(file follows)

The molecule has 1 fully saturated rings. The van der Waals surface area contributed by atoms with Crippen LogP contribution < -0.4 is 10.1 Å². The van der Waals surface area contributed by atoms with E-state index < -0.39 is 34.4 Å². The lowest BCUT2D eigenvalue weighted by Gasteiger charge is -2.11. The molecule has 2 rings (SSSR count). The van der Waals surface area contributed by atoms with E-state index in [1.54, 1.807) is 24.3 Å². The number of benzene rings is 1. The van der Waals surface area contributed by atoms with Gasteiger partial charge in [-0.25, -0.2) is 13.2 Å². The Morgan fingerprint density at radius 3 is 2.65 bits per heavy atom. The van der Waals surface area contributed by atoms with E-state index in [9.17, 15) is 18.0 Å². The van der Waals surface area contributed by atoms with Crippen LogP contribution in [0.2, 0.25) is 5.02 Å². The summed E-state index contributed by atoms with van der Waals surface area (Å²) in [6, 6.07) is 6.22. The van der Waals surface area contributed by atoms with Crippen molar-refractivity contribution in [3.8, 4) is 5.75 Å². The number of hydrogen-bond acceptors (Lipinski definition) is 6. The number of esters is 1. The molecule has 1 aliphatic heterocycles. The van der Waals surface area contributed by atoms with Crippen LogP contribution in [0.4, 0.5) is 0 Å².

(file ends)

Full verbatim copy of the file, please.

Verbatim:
The molecule has 1 fully saturated rings. The van der Waals surface area contributed by atoms with Crippen LogP contribution < -0.4 is 10.1 Å². The van der Waals surface area contributed by atoms with E-state index < -0.39 is 34.4 Å². The lowest BCUT2D eigenvalue weighted by Gasteiger charge is -2.11. The molecule has 2 rings (SSSR count). The van der Waals surface area contributed by atoms with E-state index in [1.54, 1.807) is 24.3 Å². The number of benzene rings is 1. The van der Waals surface area contributed by atoms with Gasteiger partial charge in [-0.25, -0.2) is 13.2 Å². The Morgan fingerprint density at radius 3 is 2.65 bits per heavy atom. The van der Waals surface area contributed by atoms with E-state index in [9.17, 15) is 18.0 Å². The van der Waals surface area contributed by atoms with Crippen LogP contribution in [0.2, 0.25) is 5.02 Å². The summed E-state index contributed by atoms with van der Waals surface area (Å²) in [6, 6.07) is 6.22. The van der Waals surface area contributed by atoms with Crippen molar-refractivity contribution in [3.8, 4) is 5.75 Å². The number of hydrogen-bond acceptors (Lipinski definition) is 6. The number of esters is 1. The molecule has 1 aliphatic heterocycles. The van der Waals surface area contributed by atoms with Crippen LogP contribution in [0.4, 0.5) is 0 Å².